All the Known that We Need
A couple of weeks ago, I ran the Philadelphia Rock n’ Roll Half Marathon with my dear friend, Jess. On the eve of the race, Jess asked me with genuine concern in her Philly accent, “So, how are ya doin’ with the adoption process?” With a sigh, I shared how difficult the wait has been for me, for Glendon, for our kids. I appreciated that Jess took the time to listen and offer insight, especially with her experience as an adoption social worker. Jess & I chatted and laughed for a while before going to bed, hoping to rest well for the miles ahead.
- Pre-race pic with Jess (on R)
Getting to the start line and connecting with other runners made for a fun, eventful morning. The gun went off, the bands played, and Jess & I laughed, enjoying each mile together. And then we hit mile 9. And I began to feel like…well, like garbage. I had no pain or cramping but I felt exhausted, physically spent, and wondering how I was going to finish this thing. After two previous marathons and countless other races over the years, I did not expect to feel this awful.
So, I went into my “zone”, a place not unfamiliar to me. This is where I go mentally when I need to stay focused, keep running, pray harder, and hang on to every motivational thought. And nothing is funny in the zone. NOTHING. Just ask Jess.
At about mile 10, thoughts of adoption meandered into my zone, uninvited. I was reminded of how hard this waiting continues to be. With the salt dripping from my foul-smelling frame, the sun beating down, and my sizeable thighs creating their own applause, I had an epiphany:
Adoption is like being asked to run a really difficult, painful race in the dark. With no end in sight.
Unlike our Philly race, this adoption journey has no posted finish line. No cheering crowd when you’re nearing the end because none of the spectators have a clue about the finish line. We could be running for another month before we can bring our baby home. Or another two months. Or until Christmas. Or Easter. Or until next summer. Or another year from now. Or…more. How do we prepare for all the unknowns?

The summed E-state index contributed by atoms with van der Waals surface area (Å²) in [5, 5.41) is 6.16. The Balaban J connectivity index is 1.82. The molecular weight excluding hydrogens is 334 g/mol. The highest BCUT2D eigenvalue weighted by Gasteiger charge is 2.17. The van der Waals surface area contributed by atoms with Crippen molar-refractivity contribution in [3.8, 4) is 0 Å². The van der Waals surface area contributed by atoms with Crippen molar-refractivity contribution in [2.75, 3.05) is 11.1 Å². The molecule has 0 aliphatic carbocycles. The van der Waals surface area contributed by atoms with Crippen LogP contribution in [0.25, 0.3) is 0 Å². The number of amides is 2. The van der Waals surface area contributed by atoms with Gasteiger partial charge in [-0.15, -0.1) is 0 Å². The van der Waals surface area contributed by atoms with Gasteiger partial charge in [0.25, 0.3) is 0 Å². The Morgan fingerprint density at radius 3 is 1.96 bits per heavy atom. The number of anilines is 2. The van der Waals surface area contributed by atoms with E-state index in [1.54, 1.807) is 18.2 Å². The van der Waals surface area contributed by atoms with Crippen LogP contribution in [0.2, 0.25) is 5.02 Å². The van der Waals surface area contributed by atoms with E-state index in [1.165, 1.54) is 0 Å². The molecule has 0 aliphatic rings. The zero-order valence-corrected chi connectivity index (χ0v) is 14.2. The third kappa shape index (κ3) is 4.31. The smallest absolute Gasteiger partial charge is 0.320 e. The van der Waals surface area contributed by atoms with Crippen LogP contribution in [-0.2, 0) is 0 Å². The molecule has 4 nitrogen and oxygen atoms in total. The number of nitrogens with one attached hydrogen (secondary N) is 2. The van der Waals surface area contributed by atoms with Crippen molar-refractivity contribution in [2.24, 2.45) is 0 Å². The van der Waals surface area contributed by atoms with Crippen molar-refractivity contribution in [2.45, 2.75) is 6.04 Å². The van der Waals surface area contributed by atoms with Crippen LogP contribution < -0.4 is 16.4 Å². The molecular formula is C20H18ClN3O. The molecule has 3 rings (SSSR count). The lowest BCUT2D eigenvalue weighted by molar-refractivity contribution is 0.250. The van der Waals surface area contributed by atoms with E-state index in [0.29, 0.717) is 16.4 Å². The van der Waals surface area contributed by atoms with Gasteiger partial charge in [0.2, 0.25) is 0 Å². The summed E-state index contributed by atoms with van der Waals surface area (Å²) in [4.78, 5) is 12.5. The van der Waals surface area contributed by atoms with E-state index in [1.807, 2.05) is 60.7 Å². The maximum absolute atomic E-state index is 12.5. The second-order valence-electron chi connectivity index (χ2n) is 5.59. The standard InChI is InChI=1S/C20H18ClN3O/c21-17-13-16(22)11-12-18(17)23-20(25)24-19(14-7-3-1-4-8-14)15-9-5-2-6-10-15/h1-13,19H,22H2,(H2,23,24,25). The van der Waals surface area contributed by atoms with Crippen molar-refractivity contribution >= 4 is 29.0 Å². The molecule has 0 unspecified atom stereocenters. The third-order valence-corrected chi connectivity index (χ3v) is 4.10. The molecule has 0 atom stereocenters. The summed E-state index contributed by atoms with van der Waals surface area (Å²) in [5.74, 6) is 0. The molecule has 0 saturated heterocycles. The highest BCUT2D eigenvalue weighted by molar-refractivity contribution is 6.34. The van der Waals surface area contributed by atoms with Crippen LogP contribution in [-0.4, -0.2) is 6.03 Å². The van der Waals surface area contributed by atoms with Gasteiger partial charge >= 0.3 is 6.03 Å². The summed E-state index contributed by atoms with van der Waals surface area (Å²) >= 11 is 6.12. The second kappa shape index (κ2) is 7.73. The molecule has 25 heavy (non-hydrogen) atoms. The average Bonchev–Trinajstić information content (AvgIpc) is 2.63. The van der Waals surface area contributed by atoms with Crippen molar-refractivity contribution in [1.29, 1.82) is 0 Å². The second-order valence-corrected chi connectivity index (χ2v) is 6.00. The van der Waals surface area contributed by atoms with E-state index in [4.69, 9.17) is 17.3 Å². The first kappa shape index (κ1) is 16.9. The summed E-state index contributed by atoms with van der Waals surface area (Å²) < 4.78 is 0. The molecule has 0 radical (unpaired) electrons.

What helped to motivate me through those last few miles was the knowledge that mile 13.1 was in the distance. Jess & I knew that the finish line was coming. If we could keep running…just a little bit longer. Rest for our weary, salt-crusted bodies was on the horizon. The knee pounding would end. Cold water was waiting. Carbs beckoned. Knowing that the end was in sight helped to keep us moving, to finish strong.
Not so with adoption.
I have no idea how long we’ll be running this difficult race in the dark. We are plagued by the unknowns. And we certainly can’t see the finish line. By God’s grace, I’m trying to run well despite feeling pretty discouraged, lately. I am so thankful for friends like Jess and for all of our family and friends who are running with us, infusing our hearts with Life and Truth, especially when I’m not sure how much longer we can do this.
Most of all, I’m thankful for the Lord, who was present on my fairly predictable 13.1 mile run. And who is ever-present on our weary run toward a sweet baby we do not yet know, on a road we cannot predict, with no knowledge of a finish line.
We’re choosing to trust that He is all the known that we need.